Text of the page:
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Impacts of the Children’s Internet Protection Act 10 Years Later

Fencing Out Knowledge - Impacts of the Children’s Internet Protection Act 10 Years Later, American Library Association, Policy Brief No. 5, June 2014.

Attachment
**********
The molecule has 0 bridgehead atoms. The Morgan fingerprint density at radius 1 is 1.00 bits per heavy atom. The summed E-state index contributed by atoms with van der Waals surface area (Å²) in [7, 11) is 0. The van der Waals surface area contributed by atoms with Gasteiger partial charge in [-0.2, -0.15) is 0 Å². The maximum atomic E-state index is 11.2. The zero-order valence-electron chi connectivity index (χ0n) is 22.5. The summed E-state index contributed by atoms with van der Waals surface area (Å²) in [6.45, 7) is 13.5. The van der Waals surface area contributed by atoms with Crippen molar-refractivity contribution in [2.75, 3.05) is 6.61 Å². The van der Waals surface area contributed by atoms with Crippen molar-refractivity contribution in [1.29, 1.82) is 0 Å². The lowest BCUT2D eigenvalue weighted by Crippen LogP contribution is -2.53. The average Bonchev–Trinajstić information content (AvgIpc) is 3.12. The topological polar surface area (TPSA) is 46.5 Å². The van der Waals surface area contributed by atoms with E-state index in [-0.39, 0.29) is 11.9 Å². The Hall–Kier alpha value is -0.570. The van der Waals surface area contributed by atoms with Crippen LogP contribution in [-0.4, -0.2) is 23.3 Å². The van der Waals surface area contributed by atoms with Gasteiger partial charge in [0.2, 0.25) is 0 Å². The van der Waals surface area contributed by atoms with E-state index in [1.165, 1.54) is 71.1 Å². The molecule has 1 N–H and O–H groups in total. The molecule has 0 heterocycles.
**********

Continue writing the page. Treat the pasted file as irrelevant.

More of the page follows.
“What do Hotmail, YouTube, Google Docs, Facebook, and National Geographic have in common? They offer content and services that millions of Americans use every day to communicate, share content, and seek information. They also may be filtered under the Children’s Internet Protection Act (CIPA) (47 U.S.C. 254), making them inaccessible to children and adults who rely on internet access provided by public libraries and schools. Passed in 2000, CIPA was designed to block adults and minors from accessing online images deemed “obscene,” “child pornography,” or “harmful to minors” for minors less than 17 years old under the law by requiring public libraries and schools receiving certain federal funding to install software filters on their internet-accessible computers. Yet the use of the internet is vastly different today than when the U.S. Supreme Court upheld the constitutionality of this law in 2003. Indeed, decision makers could not have predicted the ways in which the internet and devices used to access online content would revolutionize learning opportunities in and out of school. But as the means used to access and create content online have evolved, filtering in public libraries and schools has simply increased instead of evolving in a parallel fashion. Filtered content today, particularly in schools, encompasses entire social media and social networking sites as well as interactive or collaborative websites, extending far beyond what the law requires.”

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